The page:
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I like pie.
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Discussion Starter #1
I think I need to clay my car and put good wax on it for the winter before I cover it. Hoefully my old beater will last the winterand i will only have to drive the goat a couple times.

Can you damage the car claying it? Zanio take out the swirl marks?

thanks for any help
 

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Sooper Genyus
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Claying can damage the paint if done incorrectly, but it's a pretty simple thing to do. Make sure the finish is freshly washed, use plenty of lubricant, and use light pressure - you'll be fine.

Zaino ZPC Fusion can remove light defects. Their other products will not.
 

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I like pie.
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Discussion Starter #3
I was thinking of getting the zanio kit thats like 80 bucks.

The car is in bad need of it
 

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as long as you don't get any rocks in your clay, you should be all set

also, if you've never really detailed a car and you aren't that much into it, why spend all the money on Zanio?

you can spend half the money, get good protection, use an easier product that goes on by hand and to you it will still be 100x better than what you're used to
 

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I like pie.
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Discussion Starter #6
1969, what product?
 

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I use Mother's products for almost everything

if you look at the first and third pictures you can see everything from the bumps in the sand at the beach to clouds to people and trees and my cars aren't really good colors to show that stuff up
 

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don't wax before claying, it will keep the clay from picking up everything.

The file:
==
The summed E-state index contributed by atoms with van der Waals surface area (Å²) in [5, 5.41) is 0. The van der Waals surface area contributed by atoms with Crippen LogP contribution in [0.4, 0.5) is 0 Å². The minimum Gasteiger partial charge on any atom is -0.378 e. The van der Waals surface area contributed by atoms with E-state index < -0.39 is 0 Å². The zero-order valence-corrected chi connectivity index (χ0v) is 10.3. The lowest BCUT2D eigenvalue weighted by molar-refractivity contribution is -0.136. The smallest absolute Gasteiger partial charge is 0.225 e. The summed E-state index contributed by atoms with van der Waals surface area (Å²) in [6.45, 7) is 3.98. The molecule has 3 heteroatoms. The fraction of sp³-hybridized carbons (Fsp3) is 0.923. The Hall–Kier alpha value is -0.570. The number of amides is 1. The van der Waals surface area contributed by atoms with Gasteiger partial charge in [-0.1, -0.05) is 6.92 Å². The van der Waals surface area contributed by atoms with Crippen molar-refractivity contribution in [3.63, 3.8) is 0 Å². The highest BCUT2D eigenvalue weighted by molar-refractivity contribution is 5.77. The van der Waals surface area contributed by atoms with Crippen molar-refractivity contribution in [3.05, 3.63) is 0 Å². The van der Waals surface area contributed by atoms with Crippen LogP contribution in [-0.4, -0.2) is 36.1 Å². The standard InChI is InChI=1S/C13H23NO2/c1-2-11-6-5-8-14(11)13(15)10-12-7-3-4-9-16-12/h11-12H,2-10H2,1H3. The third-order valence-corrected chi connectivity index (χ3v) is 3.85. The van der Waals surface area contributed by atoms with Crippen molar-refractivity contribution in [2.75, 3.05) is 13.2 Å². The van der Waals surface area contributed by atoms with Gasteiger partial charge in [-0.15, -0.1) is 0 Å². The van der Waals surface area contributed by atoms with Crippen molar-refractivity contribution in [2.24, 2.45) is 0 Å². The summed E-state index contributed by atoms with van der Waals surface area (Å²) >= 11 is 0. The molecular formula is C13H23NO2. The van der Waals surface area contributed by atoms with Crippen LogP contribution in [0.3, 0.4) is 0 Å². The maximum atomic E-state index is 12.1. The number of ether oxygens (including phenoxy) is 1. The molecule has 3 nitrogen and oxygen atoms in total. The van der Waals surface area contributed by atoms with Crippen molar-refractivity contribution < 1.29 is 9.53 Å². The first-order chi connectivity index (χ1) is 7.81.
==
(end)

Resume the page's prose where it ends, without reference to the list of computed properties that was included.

What you want to do is use Dawn blue dish soap to wash the car thoroughly, maybe go over it a couple times to make sure you catch everything.

THEN claybar it - what the clay does is shear off any contaminants, use a solution of soapy water (I use Zaino car wash with distilled water) to lubricate the surface and just slide the clay on the car. It is pretty easy, and you can feel the car get smoother as the contaminates are removed.

Then you may want to polish the surface if you have any swirls

and then apply the Z5 and then Z2
 

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"What you want to do is use Dawn blue dish soap to wash the car thoroughly, maybe go over it a couple times to make sure you catch everything."

What kind of crack are you smoking? I thought dish soap was the most harmful thing you could watch your car with short of paint remover?
 

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No dish soap is not "that" bad. But should not be used. A lot of the deal with Dawn Wash comes from the Zaino site. Sal recommends washing with Dawn before using Zaino for the first time. A lot of people feel it cleans better. Some use it some don't. It will remove some waxes mostly carnuba but not all. Unless you really feel you need to, don't use dish soap!!! A good quality Car Wash Soap works just fine. My 98 Grand Prix has had 1 Dawn wash, had a truck spraying oil in front of me one time, the Dawn helped remove the oil....

If you feel you HAVE to remove any old wax/polhish then a wipe down of 50/50 water and Iso alcohol works great. Also if you polish the car that will remove most waxes

When I say wax I mean carnuba and Polymer waxes like Zaino, Zymol etc....
 

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Red98gt said:
No dish soap is not "that" bad. But should not be used. A lot of the deal with Dawn Wash comes from the Zaino site.

dish soap is not bad at all. it is a great low cost wax remover and Zaino has nothing to do with it. dishsoap has been used for years. it's just all these people that are now just learning about cleaning cars, think it's some great new scientific revelation that Zaino came up with. I've been detailing cars for almost 15 years and I think that was one of the first things I learned
 

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I don't think its some great new innovation, I have been using it for a long time (the dawn blue part is a revelation) but I've always used dish soap

The only time I use it though, is when I want to strip every last bit of wax/polish/grease/road grime off the paint, and REAPPLY the protectant (wax/zaino/etc)